10x6 : SRI


Socially-responsible investments (SRI) are about to crucially change the life insurance scenery. During the 10x6 Sogelife: Life Insurance Insights, Matt Moran, Deputy Advisory & Partner at PWC, and Claire de Boursetty, Legal Policy Advisor for ACA, addressed the matter.



What are the big trends in terms of RSE in Luxembourg?

Claire de Boursetty: I think for now insurance companies are finding their feet. They don’t know yet exactly how to go about the subject, but they are starting at least to be aware of it. Within ACA we are trying to push the subject because lots of regulations are coming. To give you an example of what we do, ACA became a supporting institution of the principles for sustainable insurance which is promoted by the United Nations Environment Programme Finance Initiative (UNEP FI).

Matt Moran: When I go and visit other countries on conferences, I see insurance companies being very focused on socially responsible investing in the whole area of climate change. The industry at large is engaged. In fact, it’s essential because it has such an impact on us human beings but also on the companies themselves. In the wealth management space in Luxembourg we are dealing typically with the subsidiaries and they have a less direct influence on socially responsible investing. Definitely the next generation of wealthy clients are just more conscious of it as a topic and hence I do think it will be more a part of the fabric here in the coming decade.

The interest for the SRI is growing, why are they so convincing for customers and companies? 

Claire de Boursetty: It’s obvious that there is a problem and I think people are becoming aware of this problem and more conscious. A lot of the millennials will get a big transfer of assets from the baby boomers and they are more conscious. You’ve got also more women that are involved in the financial industry and as investors - they usually tend to be more sensitive to these issues.

Matt Moran: The world is in crisis and we need to change our habits. Unfortunately, at the moment it’s still a lot more words than actions. We have to change how we live quite dramatically to ensure that the social equilibrium going forward is enhanced. We are on a downward slope and we have to turn. That’s part of the reason why SRI is coming to the fore, we’ve seen the Norwegian sovereign wealth fund, the biggest in the world, deciding it will no longer invest in fossil fuels. That’s a huge statement. What we do see in Luxembourg and in the whole fund industry is that now SRI and ESG investing are becoming such a prominent theme.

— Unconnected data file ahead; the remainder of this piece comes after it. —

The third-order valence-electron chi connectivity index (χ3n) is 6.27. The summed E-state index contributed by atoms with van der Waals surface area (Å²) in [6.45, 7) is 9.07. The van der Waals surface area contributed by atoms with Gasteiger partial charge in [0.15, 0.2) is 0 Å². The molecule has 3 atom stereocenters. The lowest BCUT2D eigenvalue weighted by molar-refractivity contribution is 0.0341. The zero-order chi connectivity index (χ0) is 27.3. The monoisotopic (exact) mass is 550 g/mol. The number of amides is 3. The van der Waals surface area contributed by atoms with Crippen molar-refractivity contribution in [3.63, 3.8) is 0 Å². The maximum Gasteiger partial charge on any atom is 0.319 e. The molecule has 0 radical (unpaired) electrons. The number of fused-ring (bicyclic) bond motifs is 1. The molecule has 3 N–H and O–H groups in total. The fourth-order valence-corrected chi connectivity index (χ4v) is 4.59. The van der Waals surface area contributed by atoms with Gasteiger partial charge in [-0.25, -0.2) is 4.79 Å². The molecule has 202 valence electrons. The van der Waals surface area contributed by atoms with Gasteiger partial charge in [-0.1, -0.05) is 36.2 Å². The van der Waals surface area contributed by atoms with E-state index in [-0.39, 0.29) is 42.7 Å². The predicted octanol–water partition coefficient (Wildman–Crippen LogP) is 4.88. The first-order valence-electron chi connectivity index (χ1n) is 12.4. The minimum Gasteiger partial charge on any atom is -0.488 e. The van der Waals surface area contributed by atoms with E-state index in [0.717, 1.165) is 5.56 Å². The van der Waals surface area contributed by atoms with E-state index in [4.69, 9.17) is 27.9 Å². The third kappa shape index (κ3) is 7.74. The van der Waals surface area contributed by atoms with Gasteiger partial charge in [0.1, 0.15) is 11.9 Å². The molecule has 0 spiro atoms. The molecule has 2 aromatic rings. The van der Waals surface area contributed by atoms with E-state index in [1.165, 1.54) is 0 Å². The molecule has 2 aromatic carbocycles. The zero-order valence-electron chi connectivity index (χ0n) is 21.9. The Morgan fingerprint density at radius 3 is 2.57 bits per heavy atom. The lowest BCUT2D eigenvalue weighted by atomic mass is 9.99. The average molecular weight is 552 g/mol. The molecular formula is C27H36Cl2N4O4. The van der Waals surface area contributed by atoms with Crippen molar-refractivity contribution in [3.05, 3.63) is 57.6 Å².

What are the other advantages of these sustainable investments supports?

Matt Moran: I think lots of current companies will not be with us in a number of years unless they change their way of working, how they produce energy or how they use energy. It’s more about how to live and complement the natural resources than just use and abuse them. I can feel a greater consciousness than as of three or four years. I cover China for PwC and I have been to China maybe 15 or 16 times as of four years. It has a big pollution problem, it has grown its population into the middle classes which is positive but on the other hand it’s not a sustainable way of investment.

Claire de Boursetty: We’ve got a lot of studies that say that if you integrate sustainability within your investments in the long term, it has a positive impact. Of course, if you want to do short term profit, it’s a bit more complicated maybe. More generally, institutional clients but also private clients will benefit of more transparency on their assets in general. Because if you want to show that you are really investing their money sustainably, you need to prove it. So, there is work to do about how to get the data, how to bring this transparency to the end client. It will be a factor of the future in deciding where you invest.